James Randi posted today his first thoughts on the loss of his long-time friend and conspirator in skepticism, Martin Gardner. Gardner is an enormous loss to all of us: there is probably not a mathematician or scientist in the US over 40 - perhaps even over 35 - who wasn't influenced by him.
I first heard of Gardner when I was 13 from my 9th and 10th grade math teacher, Nancy Rosenberg. At the time, Gardner was in the middle of his 30-year stint writing the mathematical games column for Scientific American, and she was a huge fan. She taught us to make hexaflexagons and play Nim (which my father and I played for years on restaurant placemats while waiting for food), among other things.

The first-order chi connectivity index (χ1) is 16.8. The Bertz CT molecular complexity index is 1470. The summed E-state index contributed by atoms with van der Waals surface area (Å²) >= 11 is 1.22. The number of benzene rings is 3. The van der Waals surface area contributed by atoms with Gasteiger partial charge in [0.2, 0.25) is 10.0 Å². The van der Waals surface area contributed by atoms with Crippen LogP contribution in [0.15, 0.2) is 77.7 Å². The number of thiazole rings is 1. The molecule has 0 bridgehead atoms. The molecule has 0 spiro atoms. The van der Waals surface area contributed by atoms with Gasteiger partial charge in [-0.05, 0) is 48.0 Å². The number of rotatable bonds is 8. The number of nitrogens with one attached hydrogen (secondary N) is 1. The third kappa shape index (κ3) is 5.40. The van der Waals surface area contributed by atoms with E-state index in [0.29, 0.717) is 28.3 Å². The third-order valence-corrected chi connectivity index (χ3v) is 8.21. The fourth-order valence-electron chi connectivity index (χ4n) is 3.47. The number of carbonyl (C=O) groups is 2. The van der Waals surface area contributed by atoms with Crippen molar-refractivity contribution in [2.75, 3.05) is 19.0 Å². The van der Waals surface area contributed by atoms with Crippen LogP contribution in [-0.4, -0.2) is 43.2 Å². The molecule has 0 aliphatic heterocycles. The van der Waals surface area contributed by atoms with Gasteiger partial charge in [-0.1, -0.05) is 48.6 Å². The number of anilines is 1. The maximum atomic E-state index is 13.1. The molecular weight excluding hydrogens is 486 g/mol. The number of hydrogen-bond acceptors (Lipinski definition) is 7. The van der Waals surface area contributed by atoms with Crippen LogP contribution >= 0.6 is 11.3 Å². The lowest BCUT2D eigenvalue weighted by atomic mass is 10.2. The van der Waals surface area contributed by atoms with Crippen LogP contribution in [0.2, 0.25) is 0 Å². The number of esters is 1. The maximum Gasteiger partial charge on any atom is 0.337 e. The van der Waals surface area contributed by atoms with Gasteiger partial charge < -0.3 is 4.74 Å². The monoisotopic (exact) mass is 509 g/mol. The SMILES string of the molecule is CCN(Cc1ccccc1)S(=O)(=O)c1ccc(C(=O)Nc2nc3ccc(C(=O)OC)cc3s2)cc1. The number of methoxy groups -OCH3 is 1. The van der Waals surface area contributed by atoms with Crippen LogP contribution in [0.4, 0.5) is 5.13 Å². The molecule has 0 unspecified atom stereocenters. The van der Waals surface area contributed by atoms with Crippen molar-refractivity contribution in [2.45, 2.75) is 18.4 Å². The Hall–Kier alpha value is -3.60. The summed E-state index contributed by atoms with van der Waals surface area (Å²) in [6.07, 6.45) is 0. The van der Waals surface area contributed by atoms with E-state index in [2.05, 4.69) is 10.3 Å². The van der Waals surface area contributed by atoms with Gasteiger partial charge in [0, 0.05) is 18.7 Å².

I first learned about paranormal investigation from watching Randi do a lecture/demonstration at Cornell in January, 1982. But what made CSICOP, now CSI a credible organization to me was learning that Gardner (along with Randi and Carl Sagan) was a co-founder. His book Science: Good, Bad, and Bogus was the first skeptical book I read, and the presence of yet another decades-long column of his in Skeptical Inquirer was a major reason I began reading the magazine regularly. Later, of course, I founded my own.
He was still writing, sharp as ever, until very recently, well into his 90s. A great loss.